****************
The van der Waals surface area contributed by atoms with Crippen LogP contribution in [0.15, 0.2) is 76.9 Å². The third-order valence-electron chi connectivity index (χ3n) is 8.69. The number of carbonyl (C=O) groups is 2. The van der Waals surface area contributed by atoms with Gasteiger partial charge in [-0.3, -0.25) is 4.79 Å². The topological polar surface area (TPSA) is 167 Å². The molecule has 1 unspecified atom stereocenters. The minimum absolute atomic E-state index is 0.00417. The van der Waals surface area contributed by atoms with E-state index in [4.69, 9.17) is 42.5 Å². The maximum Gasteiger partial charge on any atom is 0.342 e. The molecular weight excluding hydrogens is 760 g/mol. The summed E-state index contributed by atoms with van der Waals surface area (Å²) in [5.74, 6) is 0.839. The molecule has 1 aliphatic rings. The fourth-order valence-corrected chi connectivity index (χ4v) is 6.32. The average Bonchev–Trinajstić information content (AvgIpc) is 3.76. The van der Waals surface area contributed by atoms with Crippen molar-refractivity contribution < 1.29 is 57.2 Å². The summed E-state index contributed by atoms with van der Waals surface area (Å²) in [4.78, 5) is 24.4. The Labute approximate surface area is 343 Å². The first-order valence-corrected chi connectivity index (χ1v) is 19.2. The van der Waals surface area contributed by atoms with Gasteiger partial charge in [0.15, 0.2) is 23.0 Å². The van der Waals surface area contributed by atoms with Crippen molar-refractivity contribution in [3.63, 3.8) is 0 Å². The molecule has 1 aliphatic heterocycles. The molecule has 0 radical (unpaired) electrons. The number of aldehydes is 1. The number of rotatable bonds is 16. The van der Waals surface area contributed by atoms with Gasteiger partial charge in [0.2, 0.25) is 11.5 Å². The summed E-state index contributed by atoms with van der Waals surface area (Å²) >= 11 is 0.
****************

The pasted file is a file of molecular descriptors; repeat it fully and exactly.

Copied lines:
The van der Waals surface area contributed by atoms with Crippen LogP contribution in [0.15, 0.2) is 76.9 Å². The third-order valence-electron chi connectivity index (χ3n) is 8.69. The number of carbonyl (C=O) groups is 2. The van der Waals surface area contributed by atoms with Gasteiger partial charge in [-0.3, -0.25) is 4.79 Å². The topological polar surface area (TPSA) is 167 Å². The molecule has 1 unspecified atom stereocenters. The minimum absolute atomic E-state index is 0.00417. The van der Waals surface area contributed by atoms with E-state index in [4.69, 9.17) is 42.5 Å². The maximum Gasteiger partial charge on any atom is 0.342 e. The molecular weight excluding hydrogens is 760 g/mol. The summed E-state index contributed by atoms with van der Waals surface area (Å²) in [5.74, 6) is 0.839. The molecule has 1 aliphatic rings. The fourth-order valence-corrected chi connectivity index (χ4v) is 6.32. The average Bonchev–Trinajstić information content (AvgIpc) is 3.76. The van der Waals surface area contributed by atoms with Crippen molar-refractivity contribution < 1.29 is 57.2 Å². The summed E-state index contributed by atoms with van der Waals surface area (Å²) in [4.78, 5) is 24.4. The Labute approximate surface area is 343 Å². The first-order valence-corrected chi connectivity index (χ1v) is 19.2. The van der Waals surface area contributed by atoms with Gasteiger partial charge in [0.15, 0.2) is 23.0 Å². The van der Waals surface area contributed by atoms with Crippen molar-refractivity contribution in [3.63, 3.8) is 0 Å². The molecule has 1 aliphatic heterocycles. The molecule has 0 radical (unpaired) electrons. The number of aldehydes is 1. The number of rotatable bonds is 16. The van der Waals surface area contributed by atoms with Gasteiger partial charge in [0.2, 0.25) is 11.5 Å². The summed E-state index contributed by atoms with van der Waals surface area (Å²) >= 11 is 0.